Tomato Season 2012 Update


We hit the Derby Street 63rd and Adeline market yesterday to check in with some of our favorite tomato farmers and find out how the season is progressing.

Last time we’d checked in things were off to a slower and cooler start than expected which led to our decision to reschedule this year’s Tomato Dinners for mid-September. This time around we found an eye-popping barrage of technicolored specimens representing a wide range of varieties which are all ripening right now. Additionally we were told again and again, this is just the beginning!

Judith Redmond of Full Belly Farm

Judith Redmond of Full Belly Farm

Judith from Full Belly Farm in the Capay Valley said they planted six waves of tomatoes and currently the second one is just winding down and the third wave hasn’t even started yet! Daytime temperatures are averaging around 100 degrees and the tomatoes are loooooving it. Anna from Catalan Family Farm in Hollister said they are “SWIMMING in tomatoes” and barring an early frost, will probably have tomatoes until October possibly mid-November! Tim from Riverdog Farm said although their season was initially behind schedule, due to a late first planting and then an early heatwave in June that knocked some buds off, the tomatoes are now in full roar. And Karen from Lucero Organic Farm in Lodi, which has a daunting variety of tomatoes on display, said the smaller earlier varieties started picking up speed a few weeks ago but now everything is in full swing.


Overwhelmed by the sheer number of choices? Come nerd out with us on September 16th when Chef Jonah Rhodehamel will be leading a tomato tasting in preparation for this year’s Tomato Dinners. This is a chance to taste a wide variety of tomatoes from a number of local farmers and hear a chef’s opinion on how they would be best put to use.

Signs of Summer


Today marks the first day of Summer 2011 and many signs of the season were on display at the Derby Street Market: fragrant basil, cherry tomatoes from Full Belly, summer squash and those knockout long stem Seascape strawberries from Lucero, and piles of “ripe shamefaced peaches” (had to get in a belated Bloomsday reference) at Blossom Bluff.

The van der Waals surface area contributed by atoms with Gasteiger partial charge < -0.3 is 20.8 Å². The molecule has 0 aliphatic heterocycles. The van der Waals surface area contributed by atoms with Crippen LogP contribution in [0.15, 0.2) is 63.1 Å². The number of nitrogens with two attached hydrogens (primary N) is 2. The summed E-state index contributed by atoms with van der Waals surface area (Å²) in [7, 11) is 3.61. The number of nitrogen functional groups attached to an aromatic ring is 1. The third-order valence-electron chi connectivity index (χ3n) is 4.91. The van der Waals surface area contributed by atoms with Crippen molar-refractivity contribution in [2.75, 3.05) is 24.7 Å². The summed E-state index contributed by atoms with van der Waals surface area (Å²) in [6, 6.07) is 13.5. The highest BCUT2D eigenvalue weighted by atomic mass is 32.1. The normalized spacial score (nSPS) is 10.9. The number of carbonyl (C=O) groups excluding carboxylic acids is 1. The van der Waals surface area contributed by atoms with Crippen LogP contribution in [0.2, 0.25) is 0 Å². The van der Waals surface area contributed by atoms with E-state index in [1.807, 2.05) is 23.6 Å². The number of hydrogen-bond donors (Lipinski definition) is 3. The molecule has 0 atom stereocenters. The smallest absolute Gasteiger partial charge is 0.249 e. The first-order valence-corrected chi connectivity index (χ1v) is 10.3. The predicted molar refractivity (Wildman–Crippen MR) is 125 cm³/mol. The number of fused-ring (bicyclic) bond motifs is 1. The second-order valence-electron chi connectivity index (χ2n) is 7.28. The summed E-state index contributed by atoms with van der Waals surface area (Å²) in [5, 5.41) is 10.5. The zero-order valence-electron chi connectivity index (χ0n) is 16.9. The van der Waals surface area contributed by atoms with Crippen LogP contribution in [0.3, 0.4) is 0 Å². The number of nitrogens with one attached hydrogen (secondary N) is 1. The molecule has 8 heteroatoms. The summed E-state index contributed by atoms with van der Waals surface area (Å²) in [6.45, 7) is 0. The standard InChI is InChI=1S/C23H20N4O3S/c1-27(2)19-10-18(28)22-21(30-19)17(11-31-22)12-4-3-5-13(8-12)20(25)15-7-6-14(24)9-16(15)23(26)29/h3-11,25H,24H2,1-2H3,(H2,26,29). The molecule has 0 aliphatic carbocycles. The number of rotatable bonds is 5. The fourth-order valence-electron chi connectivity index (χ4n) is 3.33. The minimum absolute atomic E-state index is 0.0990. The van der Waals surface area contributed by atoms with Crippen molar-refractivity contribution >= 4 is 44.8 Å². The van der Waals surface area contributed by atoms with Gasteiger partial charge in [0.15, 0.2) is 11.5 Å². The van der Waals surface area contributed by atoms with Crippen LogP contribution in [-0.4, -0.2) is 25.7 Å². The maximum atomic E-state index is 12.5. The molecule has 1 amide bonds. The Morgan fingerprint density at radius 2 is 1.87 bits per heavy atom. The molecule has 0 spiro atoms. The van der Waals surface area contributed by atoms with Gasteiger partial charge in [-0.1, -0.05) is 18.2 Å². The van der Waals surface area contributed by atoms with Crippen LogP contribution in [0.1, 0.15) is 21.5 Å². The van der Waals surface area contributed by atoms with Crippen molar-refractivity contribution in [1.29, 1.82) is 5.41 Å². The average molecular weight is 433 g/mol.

But one of the definitive signs that it is truly summer at the Derby Street market is the appearance of our friends from Dirty Girl Produce. And there they were! Right next to a freakin’ harp player!

Seems that Santa Cruz was not as waylaid by rain as it was last year, so most of Dirty Girl’s crops were planted on schedule. Their romanesco was looking particularly lovely today, as well as some smaller bunched broccoli. Coming up: beans. Lots and lots of beans (haricots vert, romano, cannellini, among others) should be arriving from Dirty Girl Produce within the next few weeks. And the official statement on dry-farmed Early Girl tomatoes? ETA: 4-5 weeks.

Market Report #5: Lucero Seascape Strawberries


They’ve arrived.

Yesterday, we saw the first wave of the Lucero Organic Farm’s amaaazing long stem Seascape strawberries at the Derby St. market in Berkeley. Karen Lucero showed up at 2 p.m. when the market opened, and was sold out within three hours.

Ben Lucero has been growing this same variety of strawberry for years, even after he moved his farm inland from the coast to Lodi. Ben believes that great strawberries are the product of close attention and judicious watering, not a certain variety, location, or climate. As a result, Lucero strawberries are a concentration of bright, vibrant flavor. And a favorite of the Oliveto kitchen.

Fortunately, we were able to snap up a few flats & Chef Jonah has them on the menu already: